Wednesday, January 30, 2008


Tame reports aren't stopping foreign correspondents from facing threats of expulsion by the Ethiopian government. Last week, some of them travelled to Jijiga with government minders and translators to "investigate" the Ogaden crisis. The journalists were only able to interview people with the permission of the minders.  When  Nicholas Benquista, a reporter for Christan Science Monitor, tried to dig more information independently, the Ethiopian immigration authorities asked him to leave the country within forty eight hours. After intense negotiation the order  of expulsion was changed to final warning  and the journalist was allowed to stay in Ethiopia.
The latest issue of Index on Censorship magazine is rich with articles dealing with cyber censorship. You can find it here. I have contributed to the magazine.

Monday, January 28, 2008

I have boundless regard to Andargachew Tsge. I have already expressed why in previous posts. Yesterday Andargachew puts a two years performance report card on Kinijit, and suggests the way ahead. Reading the first eight or so pages, I thought he had hit the nail right on its head. If Kinijit had been as disorganized as he put it; if some of the leaders were as suspect as he portrayed them; if the movement was based on a fragile coalition as he suggested, the logical conclusion is that part of the reason for for what happened after November 2005 is Kinijit itself. 
The rest of the article steers clear of this important truth. We know that EPRDF isn't democratic. We know EPRDF doesn't want independent institutions. We know these facts. We know  them long, long before the election. The reason Kinijit generated so much excitement among people like me was its stance that even when we know all these we still keep on fighting peacefully; that there will be a lot of battles before the war is won; that the battles demand us huge sacrifices for the values we hold dear; that means is no less worthy that end. I thought the battle was moral as well as political. Should we forgo these lofty ideals because we lost some battles here and there partly due to our own disorganization?

One group of kinijit faces serious intimidation from EPRDF

A Kinijit group led by Birtukan Mideksa is facing intimidation from EPRDF. One of the groups field organizers Alemayehu Yeneneh was detained this morning by the Woreda 20 police. This is Alemayehu's second detention in two weeks. The police claim Birtukan's group is operating in the country illegally as the election board has conferred the party's license to Ayele Chamiso and his group.  In an interview with a new local newspaper called Embilta, Birtukan has indicated that her group which includes a lot of major personalities in Kinijit may change the name of the party for the sake of operating lawfully in Ethiopia.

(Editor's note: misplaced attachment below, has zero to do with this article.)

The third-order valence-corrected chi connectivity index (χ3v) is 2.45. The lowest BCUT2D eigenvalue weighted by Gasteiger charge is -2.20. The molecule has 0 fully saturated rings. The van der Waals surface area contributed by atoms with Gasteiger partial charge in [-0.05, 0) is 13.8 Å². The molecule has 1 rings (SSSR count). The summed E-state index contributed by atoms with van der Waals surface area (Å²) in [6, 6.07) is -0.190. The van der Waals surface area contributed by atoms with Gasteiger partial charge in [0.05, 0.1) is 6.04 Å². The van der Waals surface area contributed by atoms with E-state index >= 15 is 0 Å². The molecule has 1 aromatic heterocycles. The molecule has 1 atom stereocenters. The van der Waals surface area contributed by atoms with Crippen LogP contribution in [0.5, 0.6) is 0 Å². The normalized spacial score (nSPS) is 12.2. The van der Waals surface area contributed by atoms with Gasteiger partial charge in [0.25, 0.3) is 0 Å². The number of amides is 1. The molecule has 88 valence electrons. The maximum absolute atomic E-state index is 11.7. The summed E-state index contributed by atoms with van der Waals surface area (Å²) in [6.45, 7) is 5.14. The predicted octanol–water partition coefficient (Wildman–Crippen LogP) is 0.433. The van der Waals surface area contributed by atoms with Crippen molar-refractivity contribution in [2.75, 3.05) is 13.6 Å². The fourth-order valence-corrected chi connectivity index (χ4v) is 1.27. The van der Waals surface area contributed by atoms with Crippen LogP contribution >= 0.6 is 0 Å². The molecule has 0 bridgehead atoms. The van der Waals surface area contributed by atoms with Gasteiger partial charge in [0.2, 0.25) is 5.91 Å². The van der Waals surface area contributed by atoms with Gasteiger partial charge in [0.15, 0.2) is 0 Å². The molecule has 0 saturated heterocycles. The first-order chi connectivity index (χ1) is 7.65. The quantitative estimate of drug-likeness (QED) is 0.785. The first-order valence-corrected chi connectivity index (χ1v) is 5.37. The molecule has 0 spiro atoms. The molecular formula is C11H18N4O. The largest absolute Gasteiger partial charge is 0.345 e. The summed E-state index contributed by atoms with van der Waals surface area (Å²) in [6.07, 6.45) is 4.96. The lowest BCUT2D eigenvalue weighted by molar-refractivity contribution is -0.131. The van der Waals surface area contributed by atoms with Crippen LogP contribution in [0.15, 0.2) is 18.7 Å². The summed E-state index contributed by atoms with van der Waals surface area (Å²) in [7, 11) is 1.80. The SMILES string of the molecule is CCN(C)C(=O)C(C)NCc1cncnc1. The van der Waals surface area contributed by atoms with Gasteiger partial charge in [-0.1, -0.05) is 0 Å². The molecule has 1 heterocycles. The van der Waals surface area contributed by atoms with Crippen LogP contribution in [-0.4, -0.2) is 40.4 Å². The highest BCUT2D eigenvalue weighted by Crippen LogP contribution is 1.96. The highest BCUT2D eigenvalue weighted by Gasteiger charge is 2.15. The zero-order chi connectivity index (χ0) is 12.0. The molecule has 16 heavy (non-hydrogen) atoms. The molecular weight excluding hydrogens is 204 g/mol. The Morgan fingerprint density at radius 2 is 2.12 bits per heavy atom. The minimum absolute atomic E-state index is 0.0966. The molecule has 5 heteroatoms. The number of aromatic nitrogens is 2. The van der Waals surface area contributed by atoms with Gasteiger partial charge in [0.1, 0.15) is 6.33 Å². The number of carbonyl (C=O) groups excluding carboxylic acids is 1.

Meanwhile, sources close to Hailu Shawel here told EZ Post that the chairman of Kinijit will arrive in Addis within the next week.

Sunday, January 27, 2008

Meles claims Ethiopia is Orthodox Christian

This is an absolute shocker even for gaffe prone Meles. On the Guardian he said this:

Meles also repeated claims that Qatar and other un-named Arab Sunni Muslim states were financing Eritrea's covert operations against Orthodox Christian Ethiopia.

Was he misquoted? Misrepresented? Or misinterpreted? Orthodox Christian Ethiopia? When did we hear this the last time?


Friday, January 25, 2008

They never had it so good

A disorganized opposition, leaders who change positions in the time it takes to say "change", the Americans in pocket, the free press almost non-existent and the underground movement dead, the EPRDFites never had it this good. On Aiga Forum Zeru Hagos declared " Mission Accomplished!"
But this may be the time when a new, disciplined and mature movement for democracy will emerge from the ashes of a failed movement. Remember Serbia at the end of the 1990s. It seemed the People's Movement was dead and buried then. Few years latter, we know what happened.